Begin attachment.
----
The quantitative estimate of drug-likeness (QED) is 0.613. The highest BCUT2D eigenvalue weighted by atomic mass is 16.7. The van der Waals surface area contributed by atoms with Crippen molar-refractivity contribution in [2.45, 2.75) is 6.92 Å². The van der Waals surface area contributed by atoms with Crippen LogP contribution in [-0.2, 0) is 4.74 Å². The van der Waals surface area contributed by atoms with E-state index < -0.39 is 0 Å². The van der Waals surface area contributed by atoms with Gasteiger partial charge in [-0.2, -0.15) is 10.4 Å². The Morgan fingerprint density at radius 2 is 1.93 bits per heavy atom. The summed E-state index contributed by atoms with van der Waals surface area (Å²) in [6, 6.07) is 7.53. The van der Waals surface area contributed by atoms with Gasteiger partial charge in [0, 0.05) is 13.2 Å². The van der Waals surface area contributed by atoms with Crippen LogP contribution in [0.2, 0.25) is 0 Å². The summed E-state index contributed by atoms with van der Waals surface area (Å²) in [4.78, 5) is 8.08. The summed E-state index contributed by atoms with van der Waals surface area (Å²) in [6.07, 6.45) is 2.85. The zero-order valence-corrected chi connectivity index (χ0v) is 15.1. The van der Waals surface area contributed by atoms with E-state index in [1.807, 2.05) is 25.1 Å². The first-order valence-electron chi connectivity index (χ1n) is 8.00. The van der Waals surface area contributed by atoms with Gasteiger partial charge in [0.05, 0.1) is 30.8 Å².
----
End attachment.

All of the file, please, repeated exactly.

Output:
The quantitative estimate of drug-likeness (QED) is 0.613. The highest BCUT2D eigenvalue weighted by atomic mass is 16.7. The van der Waals surface area contributed by atoms with Crippen molar-refractivity contribution in [2.45, 2.75) is 6.92 Å². The van der Waals surface area contributed by atoms with Crippen LogP contribution in [-0.2, 0) is 4.74 Å². The van der Waals surface area contributed by atoms with E-state index < -0.39 is 0 Å². The van der Waals surface area contributed by atoms with Gasteiger partial charge in [-0.2, -0.15) is 10.4 Å². The Morgan fingerprint density at radius 2 is 1.93 bits per heavy atom. The summed E-state index contributed by atoms with van der Waals surface area (Å²) in [6, 6.07) is 7.53. The van der Waals surface area contributed by atoms with Gasteiger partial charge in [0, 0.05) is 13.2 Å². The van der Waals surface area contributed by atoms with Crippen LogP contribution in [0.2, 0.25) is 0 Å². The summed E-state index contributed by atoms with van der Waals surface area (Å²) in [4.78, 5) is 8.08. The summed E-state index contributed by atoms with van der Waals surface area (Å²) in [6.07, 6.45) is 2.85. The zero-order valence-corrected chi connectivity index (χ0v) is 15.1. The van der Waals surface area contributed by atoms with E-state index in [1.807, 2.05) is 25.1 Å². The first-order valence-electron chi connectivity index (χ1n) is 8.00. The van der Waals surface area contributed by atoms with Gasteiger partial charge in [0.05, 0.1) is 30.8 Å².